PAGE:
Trump’s Protectionist Rube Goldberg Machine
The Trump administration is offering some countries a reprieve from US import tariffs in exchange for self-imposed export quotas, while allowing domestic producers to apply for tariff exemptions. Because this approach will weaken competition and cause delays, the predictable result will be higher costs and reduced quality control.
WASHINGTON, DC – To avoid the Trump administration’s 25% tariff on imported steel, some countries have agreed to accept export quotas on 59 varieties of steel products. At the same time, the administration has declared that US manufacturers that use steel as an input may apply for tariff exemptions from the Department of Commerce if they are unable to source the specialized products they need domestically.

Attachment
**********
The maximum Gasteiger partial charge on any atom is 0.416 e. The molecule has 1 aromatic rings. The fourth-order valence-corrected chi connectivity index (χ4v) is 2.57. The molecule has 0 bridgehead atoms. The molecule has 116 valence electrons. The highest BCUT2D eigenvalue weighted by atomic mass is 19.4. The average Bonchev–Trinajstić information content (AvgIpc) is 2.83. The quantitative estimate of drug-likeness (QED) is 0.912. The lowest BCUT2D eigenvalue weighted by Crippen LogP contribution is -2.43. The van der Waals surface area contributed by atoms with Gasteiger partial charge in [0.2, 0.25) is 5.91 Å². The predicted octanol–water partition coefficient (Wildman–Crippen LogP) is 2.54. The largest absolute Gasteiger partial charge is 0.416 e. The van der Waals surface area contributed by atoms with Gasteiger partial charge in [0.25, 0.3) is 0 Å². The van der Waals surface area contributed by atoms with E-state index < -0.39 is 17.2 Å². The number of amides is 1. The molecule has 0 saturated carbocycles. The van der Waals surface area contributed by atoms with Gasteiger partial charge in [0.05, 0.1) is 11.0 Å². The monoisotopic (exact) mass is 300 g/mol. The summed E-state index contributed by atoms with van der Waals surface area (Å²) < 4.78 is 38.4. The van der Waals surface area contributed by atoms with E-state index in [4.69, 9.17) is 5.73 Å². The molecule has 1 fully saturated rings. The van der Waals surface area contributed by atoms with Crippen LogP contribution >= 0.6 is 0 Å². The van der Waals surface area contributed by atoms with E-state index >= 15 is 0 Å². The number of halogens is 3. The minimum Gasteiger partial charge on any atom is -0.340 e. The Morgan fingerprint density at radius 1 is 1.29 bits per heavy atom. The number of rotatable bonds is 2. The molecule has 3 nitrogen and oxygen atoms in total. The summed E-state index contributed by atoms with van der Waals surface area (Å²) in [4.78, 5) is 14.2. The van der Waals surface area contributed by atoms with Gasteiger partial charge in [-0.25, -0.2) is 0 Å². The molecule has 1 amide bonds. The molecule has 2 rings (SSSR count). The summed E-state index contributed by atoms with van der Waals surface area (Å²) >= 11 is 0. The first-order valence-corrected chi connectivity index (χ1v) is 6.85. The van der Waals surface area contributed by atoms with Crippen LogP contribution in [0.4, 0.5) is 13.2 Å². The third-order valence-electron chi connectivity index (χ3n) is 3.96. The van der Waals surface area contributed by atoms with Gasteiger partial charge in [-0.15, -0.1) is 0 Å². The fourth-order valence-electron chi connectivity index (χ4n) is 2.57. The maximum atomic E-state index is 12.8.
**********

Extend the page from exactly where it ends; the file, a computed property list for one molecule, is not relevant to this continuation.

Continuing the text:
Trump would like to think that forcing quotas on exports and providing exemptions to domestic importers is good for the United States both politically and economically. Nothing could be further from the truth. Politically, the Trump administration has already done serious damage to America’s international standing by justifying tariffs against allies’ exports on the grounds of “national security.”
But the economic fallout of Trump’s tariffs has been no less alarming. US manufacturers that rely on steel inputs are already facing higher costs, and could soon face shortages, with the price of steel in the US having risen 50% above that in China or Europe. In fact, citing higher costs, the iconic motorcycle company Harley-Davidson recently announced that it was moving some of its production out of the US, to avoid the European Union’s retaliatory tariffs.